So What Are You Reading?

Reviews of Books.

Saturday, August 07, 2010


The Art of the Aloha Shirt by DeSoto Brown & Linda Arthur

The Aloha Shirt is what people on the mainland call a Hawaiian Shirt, a bright-patterned, collared, short sleeve shirt meant to be worn untucked. Although today we cannot imagine a world without them, this book delves into the origins of the classic shirt looking for its creator.

But first the authors look into the roots of the Aloha Shirt which are deep in the multicultural society of these islands. Polynesian, Japanese, Filipino and Chinese influences are found in this garment's past. The Hawai'ian fabric industry is the subject of one chapter with the local small businesses importing and producing fabric designs and competing with the larger mainland factories.

The roots of Dress-Down (or Casual) Friday are found in the adoption of the Aloha shirt as acceptable business attire in Hawai'i starting in 1947. Hawaii's Aloha Friday during the summer months spread to the mainland in the 1960s.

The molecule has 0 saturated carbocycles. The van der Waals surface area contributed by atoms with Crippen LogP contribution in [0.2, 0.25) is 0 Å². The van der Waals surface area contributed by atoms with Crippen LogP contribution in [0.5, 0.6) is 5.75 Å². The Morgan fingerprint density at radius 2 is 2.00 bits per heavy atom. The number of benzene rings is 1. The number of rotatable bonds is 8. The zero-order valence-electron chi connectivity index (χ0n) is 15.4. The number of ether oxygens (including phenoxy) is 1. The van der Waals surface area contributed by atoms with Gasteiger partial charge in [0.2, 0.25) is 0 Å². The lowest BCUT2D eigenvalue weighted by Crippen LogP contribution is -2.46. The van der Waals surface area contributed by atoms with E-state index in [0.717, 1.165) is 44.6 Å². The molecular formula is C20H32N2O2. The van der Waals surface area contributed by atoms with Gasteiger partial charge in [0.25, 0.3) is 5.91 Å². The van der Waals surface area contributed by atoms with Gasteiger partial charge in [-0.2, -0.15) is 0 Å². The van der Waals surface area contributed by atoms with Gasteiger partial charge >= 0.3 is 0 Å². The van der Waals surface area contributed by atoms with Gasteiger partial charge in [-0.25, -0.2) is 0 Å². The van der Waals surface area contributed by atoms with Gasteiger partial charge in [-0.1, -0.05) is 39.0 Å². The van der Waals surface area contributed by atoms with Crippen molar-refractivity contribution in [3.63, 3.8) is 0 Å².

While the exact date and creator of the Aloha shirt has not been discovered by the authors, they do point to the decade of the 1930s as the likely time. The first mention of Aloha Shirts they can point to is a 1938 children's book called Hawaiian Holiday.

The Art of the Aloha Shirt is richly illustrated in full color with pictures on every page. Celebrities in Aloha print garments abound. Many of the pictures are ads from shops or magazines. There are also pictures of shirts housed in the Bishop Museum and the University of Hawai'i's Historic Costume Collection (Linda Arthur, one of the authors, is curator of this collection).

The Aloha Shirt becomes a symbol of Hawai'ian culture, something that the diverse population can find unity in. As such, it is much more than a garment. It becomes a cultural symbol that is not based on ethnicity, but on a shared sense of place.

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